I talked to single mother today.
I had spoken with her before, as she frequently works out in the gym at the student activities center at the University where I work. She had come by my office the first time to ask how she could get into better shape now that her son was born. After working with her to come up with a plan, I ended up sharing with her the story of my daughter. She was very grateful for the help that I provided and for sharing my story with her. Following this first meeting, she always stopped by to say hello whenever she came in to take a Zumba class or workout on her own, but today was different. She came in and I could tell something was weighing on her mind. She sat down in my office and said she wanted to talk to me more about my experience and about how it had made me feel. She told me something that in any other context probably would have made me angry and bitter towards her, but I could tell that what she was sharing with me was very difficult for her. She said that she never wanted children; her pregnancy with her son had been unplanned and her son’s father is never around. She felt as though her world was ending when she got pregnant and even now, some days, still feels that her life is over. She told me that lately, especially after hearing my story, she has been struggling to understand how all these women that want to have children so badly cannot have them, while women like her that never wanted them (and sometimes still don’t) are the ones who end up with successful pregnancies and healthy babies. She went on to share with me that she didn’t get prenatal care until she was forced to and even secretly hoped throughout the pregnancy that something might go wrong so that she would not have to have this child.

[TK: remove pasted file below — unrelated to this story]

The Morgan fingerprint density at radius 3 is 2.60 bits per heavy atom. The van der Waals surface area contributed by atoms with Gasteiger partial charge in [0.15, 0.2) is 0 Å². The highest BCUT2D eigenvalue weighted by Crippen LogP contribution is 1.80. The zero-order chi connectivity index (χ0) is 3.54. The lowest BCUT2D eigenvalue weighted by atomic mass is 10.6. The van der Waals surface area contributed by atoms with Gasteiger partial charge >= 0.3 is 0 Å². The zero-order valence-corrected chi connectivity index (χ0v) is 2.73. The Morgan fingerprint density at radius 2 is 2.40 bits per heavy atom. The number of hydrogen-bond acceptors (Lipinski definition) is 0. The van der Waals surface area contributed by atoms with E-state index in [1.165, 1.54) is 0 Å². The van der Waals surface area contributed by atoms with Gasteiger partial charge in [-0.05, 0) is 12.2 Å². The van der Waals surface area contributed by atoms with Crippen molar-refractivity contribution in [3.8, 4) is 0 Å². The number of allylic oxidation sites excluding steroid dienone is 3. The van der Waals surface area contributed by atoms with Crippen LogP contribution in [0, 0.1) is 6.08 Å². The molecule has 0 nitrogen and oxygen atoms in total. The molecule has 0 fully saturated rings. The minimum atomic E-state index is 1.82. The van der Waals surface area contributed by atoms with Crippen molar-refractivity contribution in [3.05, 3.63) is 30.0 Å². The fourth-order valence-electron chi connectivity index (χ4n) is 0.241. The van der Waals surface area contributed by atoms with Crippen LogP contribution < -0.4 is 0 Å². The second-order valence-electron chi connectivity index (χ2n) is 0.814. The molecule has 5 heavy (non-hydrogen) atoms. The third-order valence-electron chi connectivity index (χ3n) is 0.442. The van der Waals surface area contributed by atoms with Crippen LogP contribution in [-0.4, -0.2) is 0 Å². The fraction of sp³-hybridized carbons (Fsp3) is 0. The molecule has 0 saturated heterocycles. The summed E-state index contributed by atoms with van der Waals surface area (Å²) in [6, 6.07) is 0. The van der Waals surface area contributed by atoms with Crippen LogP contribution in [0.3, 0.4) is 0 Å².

As much as it pained me to hear it, I knew she did not mean to hurt me with her words. She was trying to get a different perspective. She wanted to appreciate the fact that so many women out there would do anything to have a child. I could tell that she had been holding this in and that it was helping her to talk about it with someone. I didn’t want to take that from her. I told her that even when I felt like my world was falling down around me I tried to find some glimmer of beauty, some glimmer of hope to hold on to. Even now, 7 months after losing my daughter, there are days when I feel like the gravity has been turned up and my body and mind feel weak – the despair begins to creep in and all I want to do is go back to the blackness of sleep so that I don’t even have to think anymore. It is on those days that I have to dig deep. I have to find the silver lining and remember the things that still bring me joy, peace, hope and love. I remember my husband and how he has been here to support and love me, despite everything we have been through. I remember how he can still make me laugh so hard that I cry and how he works so hard every single day so that one day we can try to have another child. I remember the unwavering support of my friends and my family and how I feel when I am surrounded by their love. I remember the vast beauty of the stars in the sky at night, the sun setting across the lake and the fog floating across the water on cold mornings. I remember my daughters tiny hands and feet, her beautiful face, her fingers wrapping around mine and the way her daddy looked at her. I remember all of these things and it is a little easier to get up and go to work and find meaning each and every day.
I appreciate the strength it took for her to open up to me, knowing what I had been through. I have come to learn that everyone is going through something, and no one has the right to judge anyone else’s feelings. It is easy to let your negative experiences make you angry and bitter and there are still times when I feel those emotions surfacing, but I never want them to change who I am or how I treat other people.
Sometimes you need a new perspective in order to appreciate what you and others are going through. It is these new perspectives that can help you find renewed hope and understanding of your place within this universe.
Peace, Be Well.